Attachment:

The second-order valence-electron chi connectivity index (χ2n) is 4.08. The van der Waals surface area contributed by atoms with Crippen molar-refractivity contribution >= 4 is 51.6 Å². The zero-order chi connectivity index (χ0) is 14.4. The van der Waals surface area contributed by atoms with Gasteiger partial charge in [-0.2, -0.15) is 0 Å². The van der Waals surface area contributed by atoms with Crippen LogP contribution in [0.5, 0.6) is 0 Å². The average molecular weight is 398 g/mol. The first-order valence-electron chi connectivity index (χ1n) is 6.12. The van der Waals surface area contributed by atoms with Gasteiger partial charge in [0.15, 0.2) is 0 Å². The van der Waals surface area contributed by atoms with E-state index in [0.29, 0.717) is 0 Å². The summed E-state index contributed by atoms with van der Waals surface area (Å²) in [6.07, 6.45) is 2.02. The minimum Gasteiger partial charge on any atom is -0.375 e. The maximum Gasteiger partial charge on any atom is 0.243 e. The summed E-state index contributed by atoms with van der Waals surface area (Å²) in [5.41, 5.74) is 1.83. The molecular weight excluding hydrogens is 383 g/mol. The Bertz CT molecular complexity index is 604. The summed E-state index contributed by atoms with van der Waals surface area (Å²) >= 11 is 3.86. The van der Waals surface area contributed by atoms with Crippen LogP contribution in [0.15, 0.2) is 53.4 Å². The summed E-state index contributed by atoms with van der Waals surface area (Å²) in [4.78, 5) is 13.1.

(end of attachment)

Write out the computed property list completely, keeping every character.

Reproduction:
The second-order valence-electron chi connectivity index (χ2n) is 4.08. The van der Waals surface area contributed by atoms with Crippen molar-refractivity contribution >= 4 is 51.6 Å². The zero-order chi connectivity index (χ0) is 14.4. The van der Waals surface area contributed by atoms with Gasteiger partial charge in [-0.2, -0.15) is 0 Å². The van der Waals surface area contributed by atoms with Crippen LogP contribution in [0.5, 0.6) is 0 Å². The average molecular weight is 398 g/mol. The first-order valence-electron chi connectivity index (χ1n) is 6.12. The van der Waals surface area contributed by atoms with Gasteiger partial charge in [0.15, 0.2) is 0 Å². The van der Waals surface area contributed by atoms with E-state index in [0.29, 0.717) is 0 Å². The summed E-state index contributed by atoms with van der Waals surface area (Å²) in [6.07, 6.45) is 2.02. The minimum Gasteiger partial charge on any atom is -0.375 e. The maximum Gasteiger partial charge on any atom is 0.243 e. The summed E-state index contributed by atoms with van der Waals surface area (Å²) in [5.41, 5.74) is 1.83. The molecular weight excluding hydrogens is 383 g/mol. The Bertz CT molecular complexity index is 604. The summed E-state index contributed by atoms with van der Waals surface area (Å²) >= 11 is 3.86. The van der Waals surface area contributed by atoms with Crippen LogP contribution in [0.15, 0.2) is 53.4 Å². The summed E-state index contributed by atoms with van der Waals surface area (Å²) in [4.78, 5) is 13.1.